The Tidbit (April 8, 2021)
The (Greater) Good
The Mental Arts Tidbit
Yesterday I spoke about how to bounce back from a bad day in jiu jitsu or in life. (You can read it here.) Today, I want to talk about how to appreciate the good days.
The main people that people have sometimes is that when something good is happening, they tend to treat it as a precious moment in time to hold onto, or they think that a bad moment is coming soon. This type of thinking is called “foreboding joy,” introduced to me by Brene Brown. Some of you may also know this as “waiting for the other shoe to drop.
In my experience, being unable to enjoy the good moments as they are happening is a two-fold issue.
First, we might not realize or perceive the moment as “good.” This is because we might have certain preconceptions about how the moment should be, as opposed to seeing things in a holistic way. Yes, some situation suck. Perhaps even “objectively” so. However, it’s equally possible that there is some good in the situation as there is some bad, as long as you run it correctly through your lens of experience, instead of using someone else’s measuring stick. To provide an example, if I lose in a tournament, most people might perceive this as a bad experience. But the fact that I did a competition at all is what is important to me to focus on. And so that is how I may transform what is someone else’s bad into my own version of good.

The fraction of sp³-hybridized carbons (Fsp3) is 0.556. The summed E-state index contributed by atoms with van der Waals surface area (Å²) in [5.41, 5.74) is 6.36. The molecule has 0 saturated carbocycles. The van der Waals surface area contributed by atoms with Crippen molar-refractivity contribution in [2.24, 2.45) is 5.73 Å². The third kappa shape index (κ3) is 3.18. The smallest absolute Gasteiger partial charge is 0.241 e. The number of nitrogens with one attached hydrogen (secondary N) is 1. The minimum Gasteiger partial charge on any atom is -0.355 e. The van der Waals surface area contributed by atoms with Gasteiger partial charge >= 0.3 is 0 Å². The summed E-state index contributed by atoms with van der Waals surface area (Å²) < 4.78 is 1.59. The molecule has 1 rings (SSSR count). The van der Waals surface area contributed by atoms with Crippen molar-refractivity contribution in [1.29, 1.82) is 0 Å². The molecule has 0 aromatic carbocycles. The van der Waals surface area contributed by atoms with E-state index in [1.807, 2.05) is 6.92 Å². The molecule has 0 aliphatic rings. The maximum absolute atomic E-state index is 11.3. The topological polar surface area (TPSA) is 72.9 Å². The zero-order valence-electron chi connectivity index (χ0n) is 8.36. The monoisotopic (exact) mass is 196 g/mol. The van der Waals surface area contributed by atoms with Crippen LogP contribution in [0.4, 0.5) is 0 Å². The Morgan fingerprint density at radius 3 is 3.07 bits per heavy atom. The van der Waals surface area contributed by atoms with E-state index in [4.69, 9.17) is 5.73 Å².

Second, we may not be embracing the “good” moment in our bodies. This one is a lot trickier for me to describe, since I’m a cerebral person who really likes how thoughts feel, not feelings feel. Nevertheless, I have found that when I pause and take the time to really absorb the various ways that I am appreciating a situation, it really helps encode the good memory into my experience. I am not simply rushing into the next action, or trying to work through how to protect myself from an imaginary, inevitable disappointment. Often people have no problem experiencing unpleasant experiences — sweaty palms, rapid heartbeat, tight chest, and shallow breaths. With some training and awareness, it is also possible to experience pleasant sensations too — time slowing down, a feeling of being rooted, relaxed muscles, and smooth breaths.
Try This Tidbit
Next time you are having a good time, take a moment to take a mental picture (both internal and external) of what is happening.